“The Sanhedrin had religious authority under the Old Covenant, but under the New Covenant the Apostles had greater authority than did the Sanhedrin.”

By the line of reasoning, the OT prophets were insubordinate whenever they challenged the corrupt religious establishment.

“So the actions of the Apostles are not a green light to place our own interpretation of Scripture above that of the Apostles or their successors. (That would be rebellion.)”

Then the church of Rome is rebellious whenever she places her interpretation of Scripture above that of the Apostles.

“But the gospel that St. Paul and the others had preached was not defined as ‘my personal interpretation of Scripture.’”

There is nothing wrong with “my personal interpretation of Scripture” as long as my interpretation corresponds to the meaning of Scripture. The only salient distinction is between right and wrong interpretations, and not whether it’s “my personal interpretation.”

“To see whether someone was teaching a novel teaching, one would compare the message in question to the teaching universally received from the Apostles throughout the whole universal Church.”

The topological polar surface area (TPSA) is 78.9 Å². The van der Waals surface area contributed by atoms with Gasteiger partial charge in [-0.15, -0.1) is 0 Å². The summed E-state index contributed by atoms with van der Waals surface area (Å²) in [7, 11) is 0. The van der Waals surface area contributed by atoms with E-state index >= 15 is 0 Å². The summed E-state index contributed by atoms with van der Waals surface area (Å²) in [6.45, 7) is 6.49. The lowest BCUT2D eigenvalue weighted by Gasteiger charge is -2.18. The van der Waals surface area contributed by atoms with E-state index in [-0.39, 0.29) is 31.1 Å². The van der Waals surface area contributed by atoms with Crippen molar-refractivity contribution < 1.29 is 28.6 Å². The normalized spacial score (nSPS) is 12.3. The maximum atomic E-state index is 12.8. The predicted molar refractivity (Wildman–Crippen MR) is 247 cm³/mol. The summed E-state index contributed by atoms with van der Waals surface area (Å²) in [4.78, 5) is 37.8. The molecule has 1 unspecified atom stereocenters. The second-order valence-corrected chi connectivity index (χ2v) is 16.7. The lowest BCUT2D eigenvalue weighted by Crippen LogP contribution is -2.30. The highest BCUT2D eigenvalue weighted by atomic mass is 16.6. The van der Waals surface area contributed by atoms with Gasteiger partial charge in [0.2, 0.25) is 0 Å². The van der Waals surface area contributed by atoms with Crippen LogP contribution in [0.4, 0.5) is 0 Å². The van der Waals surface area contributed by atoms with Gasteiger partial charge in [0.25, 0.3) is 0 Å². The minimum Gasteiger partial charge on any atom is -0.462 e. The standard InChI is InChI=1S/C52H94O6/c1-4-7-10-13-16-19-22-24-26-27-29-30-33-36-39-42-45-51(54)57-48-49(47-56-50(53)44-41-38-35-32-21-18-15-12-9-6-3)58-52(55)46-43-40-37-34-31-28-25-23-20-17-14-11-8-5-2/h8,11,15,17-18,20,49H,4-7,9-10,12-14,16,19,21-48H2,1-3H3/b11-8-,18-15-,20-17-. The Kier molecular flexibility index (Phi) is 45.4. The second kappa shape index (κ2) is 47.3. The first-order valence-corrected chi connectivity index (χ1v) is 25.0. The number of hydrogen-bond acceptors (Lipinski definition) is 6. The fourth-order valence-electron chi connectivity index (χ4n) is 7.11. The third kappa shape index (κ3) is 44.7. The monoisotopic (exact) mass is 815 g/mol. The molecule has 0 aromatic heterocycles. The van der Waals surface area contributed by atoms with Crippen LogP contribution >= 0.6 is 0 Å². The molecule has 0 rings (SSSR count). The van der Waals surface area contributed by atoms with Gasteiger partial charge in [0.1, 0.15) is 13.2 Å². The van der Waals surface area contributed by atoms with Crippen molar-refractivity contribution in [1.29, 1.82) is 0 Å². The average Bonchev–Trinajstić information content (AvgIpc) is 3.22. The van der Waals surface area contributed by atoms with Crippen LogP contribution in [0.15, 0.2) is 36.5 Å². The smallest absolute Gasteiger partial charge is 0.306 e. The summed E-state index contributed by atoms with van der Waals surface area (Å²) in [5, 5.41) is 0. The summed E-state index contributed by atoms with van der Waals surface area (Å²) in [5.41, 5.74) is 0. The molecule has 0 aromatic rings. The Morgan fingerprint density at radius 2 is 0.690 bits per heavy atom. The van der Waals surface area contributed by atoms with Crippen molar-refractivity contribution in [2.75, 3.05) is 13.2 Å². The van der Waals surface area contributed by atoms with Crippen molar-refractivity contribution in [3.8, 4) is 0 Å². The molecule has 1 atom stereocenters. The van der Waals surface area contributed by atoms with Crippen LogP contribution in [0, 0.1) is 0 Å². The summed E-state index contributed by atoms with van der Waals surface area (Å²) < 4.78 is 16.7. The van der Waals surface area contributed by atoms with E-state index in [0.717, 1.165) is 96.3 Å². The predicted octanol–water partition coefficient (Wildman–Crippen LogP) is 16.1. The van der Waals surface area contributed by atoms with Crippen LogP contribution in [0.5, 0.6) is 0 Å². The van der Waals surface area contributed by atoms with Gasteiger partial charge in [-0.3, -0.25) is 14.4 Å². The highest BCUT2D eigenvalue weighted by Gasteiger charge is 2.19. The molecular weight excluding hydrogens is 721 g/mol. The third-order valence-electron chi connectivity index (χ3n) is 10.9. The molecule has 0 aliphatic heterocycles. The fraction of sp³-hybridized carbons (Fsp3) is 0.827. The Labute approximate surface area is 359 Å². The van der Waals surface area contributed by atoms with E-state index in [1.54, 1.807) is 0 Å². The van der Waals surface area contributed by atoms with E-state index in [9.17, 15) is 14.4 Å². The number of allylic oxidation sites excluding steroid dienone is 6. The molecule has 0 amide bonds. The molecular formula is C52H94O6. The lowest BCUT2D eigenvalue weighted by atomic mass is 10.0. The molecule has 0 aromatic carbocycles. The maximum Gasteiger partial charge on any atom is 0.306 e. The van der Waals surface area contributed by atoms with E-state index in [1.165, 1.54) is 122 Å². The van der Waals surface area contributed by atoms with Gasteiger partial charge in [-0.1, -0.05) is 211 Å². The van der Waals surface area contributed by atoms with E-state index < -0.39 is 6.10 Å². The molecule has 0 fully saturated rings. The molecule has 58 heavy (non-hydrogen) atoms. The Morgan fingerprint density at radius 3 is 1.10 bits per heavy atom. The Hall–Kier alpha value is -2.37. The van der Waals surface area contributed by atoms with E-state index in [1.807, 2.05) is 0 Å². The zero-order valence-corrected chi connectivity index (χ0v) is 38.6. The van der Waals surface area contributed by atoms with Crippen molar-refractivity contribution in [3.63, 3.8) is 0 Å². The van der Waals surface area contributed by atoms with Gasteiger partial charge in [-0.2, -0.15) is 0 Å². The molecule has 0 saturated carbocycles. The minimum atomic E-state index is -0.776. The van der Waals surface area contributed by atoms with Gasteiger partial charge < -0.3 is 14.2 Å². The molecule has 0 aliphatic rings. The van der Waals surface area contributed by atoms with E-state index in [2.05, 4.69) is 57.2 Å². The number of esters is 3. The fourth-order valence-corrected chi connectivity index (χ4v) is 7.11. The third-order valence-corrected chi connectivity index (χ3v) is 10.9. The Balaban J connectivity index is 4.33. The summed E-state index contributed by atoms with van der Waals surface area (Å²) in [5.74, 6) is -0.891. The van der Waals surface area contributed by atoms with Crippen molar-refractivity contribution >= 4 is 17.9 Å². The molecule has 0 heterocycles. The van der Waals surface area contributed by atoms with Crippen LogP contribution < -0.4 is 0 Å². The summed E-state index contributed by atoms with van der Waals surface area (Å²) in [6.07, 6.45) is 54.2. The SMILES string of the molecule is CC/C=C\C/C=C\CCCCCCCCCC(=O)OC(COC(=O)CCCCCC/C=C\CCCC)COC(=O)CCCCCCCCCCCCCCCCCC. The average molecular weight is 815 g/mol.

The church of Rome is just a local church with delusions of grandeur. Just one denomination among many.

“The claim you make here is based on your misinterpretation of Gal 1:8….St. Paul is not advocating the authoritative supremacy of private interpretation of Scripture…The duty to submit to present interpretive authority…”

Notice how dogmatic Bryan becomes when he presumes to impose his private interpretation of Gal 1:8 on his interlocutors. And also notice that Bryan doesn’t cite any “interpretive authority” for his interpretation of Gal 1:8.

Bryan doesn’t argue in good faith. He makes no effort to be intellectually consistent.

“Of course human beings cannot but make judgments using our own cognitive faculties. That’s not the issue, nor has anyone ever denied that we cannot but use our own cognitive faculties to make judgments. The issue is interpretive authority.”